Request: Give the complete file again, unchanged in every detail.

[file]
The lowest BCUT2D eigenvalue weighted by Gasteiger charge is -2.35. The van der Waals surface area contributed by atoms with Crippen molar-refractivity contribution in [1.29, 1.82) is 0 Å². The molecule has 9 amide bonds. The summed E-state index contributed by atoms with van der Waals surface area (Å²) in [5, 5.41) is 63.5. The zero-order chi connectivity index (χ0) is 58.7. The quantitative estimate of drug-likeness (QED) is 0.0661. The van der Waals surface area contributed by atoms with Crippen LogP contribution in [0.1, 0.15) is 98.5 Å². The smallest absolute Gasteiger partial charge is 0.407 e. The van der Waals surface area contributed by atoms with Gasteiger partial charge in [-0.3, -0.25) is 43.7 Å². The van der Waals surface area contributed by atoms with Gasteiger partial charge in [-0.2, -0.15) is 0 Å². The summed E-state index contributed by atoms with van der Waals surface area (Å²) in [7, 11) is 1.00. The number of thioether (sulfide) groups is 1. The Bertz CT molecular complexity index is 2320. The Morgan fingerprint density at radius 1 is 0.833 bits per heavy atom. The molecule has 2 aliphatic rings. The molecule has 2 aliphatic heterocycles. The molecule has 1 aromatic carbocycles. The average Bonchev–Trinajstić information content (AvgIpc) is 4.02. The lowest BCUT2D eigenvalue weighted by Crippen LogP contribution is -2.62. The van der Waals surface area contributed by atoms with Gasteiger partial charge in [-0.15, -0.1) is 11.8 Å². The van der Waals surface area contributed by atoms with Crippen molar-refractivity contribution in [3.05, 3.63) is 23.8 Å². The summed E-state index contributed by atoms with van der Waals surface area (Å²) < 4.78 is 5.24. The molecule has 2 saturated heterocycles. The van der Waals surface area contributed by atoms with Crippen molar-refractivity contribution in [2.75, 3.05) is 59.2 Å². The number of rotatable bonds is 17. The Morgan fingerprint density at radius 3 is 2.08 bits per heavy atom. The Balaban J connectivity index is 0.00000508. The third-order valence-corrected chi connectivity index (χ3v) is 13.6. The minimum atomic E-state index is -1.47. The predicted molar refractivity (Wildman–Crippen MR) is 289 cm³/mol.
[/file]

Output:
The lowest BCUT2D eigenvalue weighted by Gasteiger charge is -2.35. The van der Waals surface area contributed by atoms with Crippen molar-refractivity contribution in [1.29, 1.82) is 0 Å². The molecule has 9 amide bonds. The summed E-state index contributed by atoms with van der Waals surface area (Å²) in [5, 5.41) is 63.5. The zero-order chi connectivity index (χ0) is 58.7. The quantitative estimate of drug-likeness (QED) is 0.0661. The van der Waals surface area contributed by atoms with Crippen LogP contribution in [0.1, 0.15) is 98.5 Å². The smallest absolute Gasteiger partial charge is 0.407 e. The van der Waals surface area contributed by atoms with Gasteiger partial charge in [-0.3, -0.25) is 43.7 Å². The van der Waals surface area contributed by atoms with Gasteiger partial charge in [-0.2, -0.15) is 0 Å². The summed E-state index contributed by atoms with van der Waals surface area (Å²) in [7, 11) is 1.00. The number of thioether (sulfide) groups is 1. The Bertz CT molecular complexity index is 2320. The Morgan fingerprint density at radius 1 is 0.833 bits per heavy atom. The molecule has 2 aliphatic rings. The molecule has 2 aliphatic heterocycles. The molecule has 1 aromatic carbocycles. The average Bonchev–Trinajstić information content (AvgIpc) is 4.02. The lowest BCUT2D eigenvalue weighted by Crippen LogP contribution is -2.62. The van der Waals surface area contributed by atoms with Gasteiger partial charge in [-0.15, -0.1) is 11.8 Å². The van der Waals surface area contributed by atoms with Crippen molar-refractivity contribution in [3.05, 3.63) is 23.8 Å². The summed E-state index contributed by atoms with van der Waals surface area (Å²) < 4.78 is 5.24. The molecule has 2 saturated heterocycles. The van der Waals surface area contributed by atoms with Crippen molar-refractivity contribution in [2.75, 3.05) is 59.2 Å². The number of rotatable bonds is 17. The Morgan fingerprint density at radius 3 is 2.08 bits per heavy atom. The Balaban J connectivity index is 0.00000508. The third-order valence-corrected chi connectivity index (χ3v) is 13.6. The minimum atomic E-state index is -1.47. The predicted molar refractivity (Wildman–Crippen MR) is 289 cm³/mol.